SAS Macro Quoting

SAS Macro Quoting functions: Masking Special Characters

Every Macro is a character in SAS. Even Macro values that are declared numeric are processed as character variables unless during expression or evaluation of the variables using macro functions such as %eval.

You can generate all sorts of special characters as text. But the macro language also consists of the same special characters, and this ambiguity arises.

The macro processor must know whether to interpret a particular special character such as a % sign or mnemonic like GE as text or as a symbol in the macro language.

What is SAS Macro Quoting functions?

SAS Macro quoting functions resolve these ambiguities by masking the significance of special characters so that the macro processor does not misinterpret them.

The following special characters and mnemonics might require masking when they appear in text strings:

= LT
; ( | GE
¬ + AND IN
^ OR %
~ * NOT &
, (comma) / EQ #
< NE
> LE
Special Characters and Mnemonics

Why Macro Quoting Necessary?

Macro quoting functions tell the macro processor to interpret special characters and mnemonics as text rather than as part of the macro language.

If you do not use a macro quoting function to mask the special characters, the macro processor or the rest of SAS might give the character a meaning you did not intend.

Here are some examples of the kinds of ambiguities that can arise when text strings contain special characters and mnemonics:

  • Is % sign a macro keyword to call a macro a “percent sign”?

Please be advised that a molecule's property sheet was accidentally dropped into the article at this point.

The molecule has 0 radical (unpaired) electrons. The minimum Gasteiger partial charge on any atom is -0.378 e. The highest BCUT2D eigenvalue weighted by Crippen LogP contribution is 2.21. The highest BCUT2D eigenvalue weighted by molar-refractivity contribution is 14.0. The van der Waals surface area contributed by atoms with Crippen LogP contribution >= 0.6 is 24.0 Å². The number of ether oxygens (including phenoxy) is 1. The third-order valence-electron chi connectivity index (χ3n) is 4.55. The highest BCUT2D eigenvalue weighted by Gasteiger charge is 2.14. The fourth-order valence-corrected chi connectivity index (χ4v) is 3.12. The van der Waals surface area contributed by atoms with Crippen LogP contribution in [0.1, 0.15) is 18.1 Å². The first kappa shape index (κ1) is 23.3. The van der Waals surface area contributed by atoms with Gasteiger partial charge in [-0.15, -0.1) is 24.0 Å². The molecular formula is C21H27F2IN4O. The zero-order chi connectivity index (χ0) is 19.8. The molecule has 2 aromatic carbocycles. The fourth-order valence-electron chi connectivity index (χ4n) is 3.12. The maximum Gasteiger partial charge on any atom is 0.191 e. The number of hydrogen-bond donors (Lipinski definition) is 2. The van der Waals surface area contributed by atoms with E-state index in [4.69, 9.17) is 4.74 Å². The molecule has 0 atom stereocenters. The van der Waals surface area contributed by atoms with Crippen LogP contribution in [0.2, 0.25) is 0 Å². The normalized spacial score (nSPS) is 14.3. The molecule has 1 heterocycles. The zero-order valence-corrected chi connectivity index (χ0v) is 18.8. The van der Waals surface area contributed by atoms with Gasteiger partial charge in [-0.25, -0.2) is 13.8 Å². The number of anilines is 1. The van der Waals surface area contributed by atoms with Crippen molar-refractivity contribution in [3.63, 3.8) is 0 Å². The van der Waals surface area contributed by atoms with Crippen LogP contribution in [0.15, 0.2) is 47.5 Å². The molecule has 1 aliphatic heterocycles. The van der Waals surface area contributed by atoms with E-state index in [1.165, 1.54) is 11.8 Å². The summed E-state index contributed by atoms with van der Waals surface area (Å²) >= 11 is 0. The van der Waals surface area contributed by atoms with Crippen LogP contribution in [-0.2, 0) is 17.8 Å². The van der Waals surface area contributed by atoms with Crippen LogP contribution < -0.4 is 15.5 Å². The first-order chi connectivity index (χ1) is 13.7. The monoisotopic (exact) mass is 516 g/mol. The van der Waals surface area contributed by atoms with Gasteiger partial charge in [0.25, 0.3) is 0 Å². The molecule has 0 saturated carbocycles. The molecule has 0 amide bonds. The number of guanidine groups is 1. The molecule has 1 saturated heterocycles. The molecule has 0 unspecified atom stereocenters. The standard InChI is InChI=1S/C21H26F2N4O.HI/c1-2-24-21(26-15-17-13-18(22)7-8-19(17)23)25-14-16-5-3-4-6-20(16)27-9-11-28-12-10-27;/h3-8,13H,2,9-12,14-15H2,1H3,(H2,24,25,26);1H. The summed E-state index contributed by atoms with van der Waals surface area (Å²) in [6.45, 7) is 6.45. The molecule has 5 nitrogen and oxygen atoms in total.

• Is OR the mnemonic Boolean operator or the abbreviation for Oregon?
  • Is the quote in They’re an unbalanced single quotation mark or the contraction of They are?
  • Is H&M a reference to the macro variable &M or the clothing brand?
  • Is GE the mnemonic for “greater than or equal”, or is it short for General Electric?
  • Which statement does a semicolon end?
  • Does a comma separate parameters, or is it part of the value of one of the parameters?

Macro quoting functions enable you to indicate to the macro processor how it is to interpret special characters and mnemonics.

Macro Quoting Functions

The following macro quoting functions are most commonly used in SAS:

  • %STR and %NRSTR

You can read the on  Macro Quoting Functions, and the Characters That They Mask

The function beginning with NR – No Rescan affects the same category of special characters masked by the plain macro quoting function and ampersands and percent signs.

Additionally, the NR functions prevent macro and macro variable resolution.